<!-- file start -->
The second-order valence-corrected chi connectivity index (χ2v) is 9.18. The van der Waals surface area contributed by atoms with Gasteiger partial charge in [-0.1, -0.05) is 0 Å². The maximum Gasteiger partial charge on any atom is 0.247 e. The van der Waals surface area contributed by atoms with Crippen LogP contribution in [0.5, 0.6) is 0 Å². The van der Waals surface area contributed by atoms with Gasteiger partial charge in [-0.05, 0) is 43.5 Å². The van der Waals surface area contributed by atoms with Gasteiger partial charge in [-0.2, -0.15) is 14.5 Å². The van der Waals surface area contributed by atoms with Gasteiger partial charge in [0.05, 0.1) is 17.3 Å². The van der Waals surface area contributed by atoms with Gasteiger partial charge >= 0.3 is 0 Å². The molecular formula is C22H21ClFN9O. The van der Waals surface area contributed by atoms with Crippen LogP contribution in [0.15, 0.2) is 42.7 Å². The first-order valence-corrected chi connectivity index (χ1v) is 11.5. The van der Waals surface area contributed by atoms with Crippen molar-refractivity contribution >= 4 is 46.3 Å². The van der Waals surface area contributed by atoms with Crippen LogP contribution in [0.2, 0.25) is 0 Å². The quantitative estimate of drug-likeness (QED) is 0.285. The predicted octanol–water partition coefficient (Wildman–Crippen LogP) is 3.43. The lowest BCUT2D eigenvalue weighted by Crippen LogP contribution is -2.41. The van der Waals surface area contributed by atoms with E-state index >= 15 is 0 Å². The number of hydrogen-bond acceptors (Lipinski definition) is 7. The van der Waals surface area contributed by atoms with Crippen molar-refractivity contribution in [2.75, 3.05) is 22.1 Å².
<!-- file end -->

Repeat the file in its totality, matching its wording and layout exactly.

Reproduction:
The second-order valence-corrected chi connectivity index (χ2v) is 9.18. The van der Waals surface area contributed by atoms with Gasteiger partial charge in [-0.1, -0.05) is 0 Å². The maximum Gasteiger partial charge on any atom is 0.247 e. The van der Waals surface area contributed by atoms with Crippen LogP contribution in [0.5, 0.6) is 0 Å². The van der Waals surface area contributed by atoms with Gasteiger partial charge in [-0.05, 0) is 43.5 Å². The van der Waals surface area contributed by atoms with Gasteiger partial charge in [-0.2, -0.15) is 14.5 Å². The van der Waals surface area contributed by atoms with Gasteiger partial charge in [0.05, 0.1) is 17.3 Å². The van der Waals surface area contributed by atoms with Gasteiger partial charge >= 0.3 is 0 Å². The molecular formula is C22H21ClFN9O. The van der Waals surface area contributed by atoms with Crippen LogP contribution in [0.15, 0.2) is 42.7 Å². The first-order valence-corrected chi connectivity index (χ1v) is 11.5. The van der Waals surface area contributed by atoms with Crippen molar-refractivity contribution >= 4 is 46.3 Å². The van der Waals surface area contributed by atoms with Crippen LogP contribution in [0.2, 0.25) is 0 Å². The quantitative estimate of drug-likeness (QED) is 0.285. The predicted octanol–water partition coefficient (Wildman–Crippen LogP) is 3.43. The lowest BCUT2D eigenvalue weighted by Crippen LogP contribution is -2.41. The van der Waals surface area contributed by atoms with E-state index >= 15 is 0 Å². The number of hydrogen-bond acceptors (Lipinski definition) is 7. The van der Waals surface area contributed by atoms with Crippen molar-refractivity contribution in [2.75, 3.05) is 22.1 Å².